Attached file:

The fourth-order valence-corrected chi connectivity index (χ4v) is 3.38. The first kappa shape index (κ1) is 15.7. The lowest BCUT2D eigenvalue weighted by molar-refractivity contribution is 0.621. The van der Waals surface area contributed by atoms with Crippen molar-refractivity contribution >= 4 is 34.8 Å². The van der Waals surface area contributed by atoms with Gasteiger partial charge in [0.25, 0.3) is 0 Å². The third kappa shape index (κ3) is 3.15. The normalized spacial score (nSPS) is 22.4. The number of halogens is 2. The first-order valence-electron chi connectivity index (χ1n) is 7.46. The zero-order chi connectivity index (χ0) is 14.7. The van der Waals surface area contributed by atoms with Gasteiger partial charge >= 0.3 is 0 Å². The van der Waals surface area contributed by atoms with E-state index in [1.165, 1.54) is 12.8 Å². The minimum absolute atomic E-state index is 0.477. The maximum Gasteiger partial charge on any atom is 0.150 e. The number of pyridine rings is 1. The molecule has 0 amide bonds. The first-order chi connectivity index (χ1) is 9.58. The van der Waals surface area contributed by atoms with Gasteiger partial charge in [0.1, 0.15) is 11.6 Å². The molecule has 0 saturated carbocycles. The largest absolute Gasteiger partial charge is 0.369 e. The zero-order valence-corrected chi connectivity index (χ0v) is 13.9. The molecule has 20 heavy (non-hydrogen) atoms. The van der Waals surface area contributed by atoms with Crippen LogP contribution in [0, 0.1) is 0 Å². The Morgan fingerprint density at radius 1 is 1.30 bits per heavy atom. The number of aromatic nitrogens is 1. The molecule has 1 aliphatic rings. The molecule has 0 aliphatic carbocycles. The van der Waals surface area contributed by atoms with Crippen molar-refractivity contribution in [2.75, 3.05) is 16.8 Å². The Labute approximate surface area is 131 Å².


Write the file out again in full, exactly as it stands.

The fourth-order valence-corrected chi connectivity index (χ4v) is 3.38. The first kappa shape index (κ1) is 15.7. The lowest BCUT2D eigenvalue weighted by molar-refractivity contribution is 0.621. The van der Waals surface area contributed by atoms with Crippen molar-refractivity contribution >= 4 is 34.8 Å². The van der Waals surface area contributed by atoms with Gasteiger partial charge in [0.25, 0.3) is 0 Å². The third kappa shape index (κ3) is 3.15. The normalized spacial score (nSPS) is 22.4. The number of halogens is 2. The first-order valence-electron chi connectivity index (χ1n) is 7.46. The zero-order chi connectivity index (χ0) is 14.7. The van der Waals surface area contributed by atoms with Gasteiger partial charge >= 0.3 is 0 Å². The van der Waals surface area contributed by atoms with E-state index in [1.165, 1.54) is 12.8 Å². The minimum absolute atomic E-state index is 0.477. The maximum Gasteiger partial charge on any atom is 0.150 e. The number of pyridine rings is 1. The molecule has 0 amide bonds. The first-order chi connectivity index (χ1) is 9.58. The van der Waals surface area contributed by atoms with Gasteiger partial charge in [0.1, 0.15) is 11.6 Å². The molecule has 0 saturated carbocycles. The largest absolute Gasteiger partial charge is 0.369 e. The zero-order valence-corrected chi connectivity index (χ0v) is 13.9. The molecule has 20 heavy (non-hydrogen) atoms. The van der Waals surface area contributed by atoms with Crippen LogP contribution in [0, 0.1) is 0 Å². The Morgan fingerprint density at radius 1 is 1.30 bits per heavy atom. The number of aromatic nitrogens is 1. The molecule has 1 aliphatic rings. The molecule has 0 aliphatic carbocycles. The van der Waals surface area contributed by atoms with Crippen molar-refractivity contribution in [2.75, 3.05) is 16.8 Å². The Labute approximate surface area is 131 Å².